Our mission at The Motley Fool is to help the world invest better, so it's nice to receive that kind of recognition. It lets us know we're doing our job.

Whether that's helping the entirely uninitiated overcome their fear of stocks all the way to offering clear and successful guidance on complicated-sounding options trades, we want to provide our readers with a boost to the next step on their journey to financial independence.

Articles and beyond

As Business Insider wrote, there are a number of resources available from the Fool for investors of all levels and styles.

In addition to the dozens of free articles we publish every day on our website, I want to highlight two must-see spots in your tour of fool.com.

For the beginning investor

Investing can seem like a Big Deal to those who have yet to buy their first stock. Many investment professionals try to infuse the conversation with jargon in order to deter individual investors from tackling it on their own (and to justify their often sky-high fees).

But the individual investor can beat the market. The real secret to investing is that it doesn't take tons of money, endless hours, or super-secret formulas that only experts possess.

That's why we created a best-selling guide that walks investors-to-be through everything they need to know to get started. And because we're so dedicated to our mission, we've made that available for free.

If you're just starting out (or want to help out someone who is), go to www.fool.com/beginners, drop in your email address, and you'll be able to instantly access the quick-read guide ... for free.

For the listener

Whether it's on the stationary exercise bike or during my daily commute, I spend a lot of time going nowhere. But I've found a way to make that time benefit me.

The Motley Fool offers five podcasts that I refer to as "binge-worthy financial information."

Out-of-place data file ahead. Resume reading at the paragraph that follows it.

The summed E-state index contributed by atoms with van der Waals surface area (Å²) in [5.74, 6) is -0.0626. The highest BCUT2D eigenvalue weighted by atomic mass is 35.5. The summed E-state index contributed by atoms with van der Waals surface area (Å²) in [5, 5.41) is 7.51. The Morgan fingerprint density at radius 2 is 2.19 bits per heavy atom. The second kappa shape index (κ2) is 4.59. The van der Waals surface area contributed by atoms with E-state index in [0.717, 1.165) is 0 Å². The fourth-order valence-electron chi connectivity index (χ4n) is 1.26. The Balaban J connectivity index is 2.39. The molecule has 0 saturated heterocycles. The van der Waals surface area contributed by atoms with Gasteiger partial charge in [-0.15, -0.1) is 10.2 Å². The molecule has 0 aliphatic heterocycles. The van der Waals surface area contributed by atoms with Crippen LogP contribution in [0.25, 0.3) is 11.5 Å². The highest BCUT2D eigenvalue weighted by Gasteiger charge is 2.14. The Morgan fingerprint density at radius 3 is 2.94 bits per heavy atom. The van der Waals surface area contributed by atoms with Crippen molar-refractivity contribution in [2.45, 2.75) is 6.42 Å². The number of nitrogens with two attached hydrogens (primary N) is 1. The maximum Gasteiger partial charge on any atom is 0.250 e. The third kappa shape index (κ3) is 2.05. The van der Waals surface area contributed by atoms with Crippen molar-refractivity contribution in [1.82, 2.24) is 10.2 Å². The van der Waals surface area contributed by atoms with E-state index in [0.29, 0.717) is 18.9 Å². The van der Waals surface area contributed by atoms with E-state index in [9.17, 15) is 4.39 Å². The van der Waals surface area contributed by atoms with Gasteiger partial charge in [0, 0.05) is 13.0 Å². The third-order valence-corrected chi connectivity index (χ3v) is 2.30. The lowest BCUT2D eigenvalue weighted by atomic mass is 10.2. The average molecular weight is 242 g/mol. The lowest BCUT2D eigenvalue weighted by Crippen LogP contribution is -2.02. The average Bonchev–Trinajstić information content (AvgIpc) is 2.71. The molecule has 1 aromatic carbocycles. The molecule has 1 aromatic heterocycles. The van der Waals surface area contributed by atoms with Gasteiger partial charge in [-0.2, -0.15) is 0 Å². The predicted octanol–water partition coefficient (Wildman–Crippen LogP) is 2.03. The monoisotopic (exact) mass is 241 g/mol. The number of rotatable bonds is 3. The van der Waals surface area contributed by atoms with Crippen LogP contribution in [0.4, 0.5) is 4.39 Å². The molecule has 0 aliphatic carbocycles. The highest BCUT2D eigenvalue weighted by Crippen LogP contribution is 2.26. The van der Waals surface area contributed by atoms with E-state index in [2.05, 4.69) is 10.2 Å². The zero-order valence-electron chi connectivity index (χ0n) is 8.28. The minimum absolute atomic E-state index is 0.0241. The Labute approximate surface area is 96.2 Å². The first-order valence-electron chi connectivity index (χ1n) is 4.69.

Motley Fool Money features a team of our analysts discussing the week's top business and investing stories, interviews, and an inside look at the stocks on our radar. It's also featured on several dozen radio stations across the country.

The hosts of Motley Fool Answers challenge the conventional wisdom on life's biggest financial issues to reveal what you really need to know to make smart money moves.

David Gardner, co-founder of The Motley Fool, is among the most respected and trusted sources on investing. And he's the host of Rule Breaker Investing, in which he shares his insights into today's most innovative and disruptive companies ... and how to profit from them.

Market Foolery is our daily look at stocks in the news, as well as the top business and investing stories.

And Industry Focus offers a deeper dive into a specific industry and the stories making headlines. Healthcare, technology, energy, consumer goods, and other industries take turns in the spotlight.

They're all informative, entertaining, and eminently listenable ... and I don't say that simply because the hosts all sit within a Nerf-gun shot of my desk. Rule Breaker Investing and Answers contain timeless advice, so you might want to go back to the beginning with those. The other three take their cues from the market, so you'll want to listen to the most recent first. All are available at www.fool.com/podcasts.

But wait, there's more

The book and the podcasts – both free ... both awesome – also come with an ongoing benefit. If you download the book, or if you enter your email address in the magical box at the podcasts page, you'll get ongoing market coverage sent straight to your inbox.

Investor Insights is valuable and enjoyable coverage of everything from macroeconomic events to investing strategies to our analyst's travels around the world to find the next big thing. Also free.

Get the book. Listen to a podcast. Sign up for Investor Insights. I'm not saying that any of those things will make you rich ... but Business Insider seems to think so.


Compare Brokers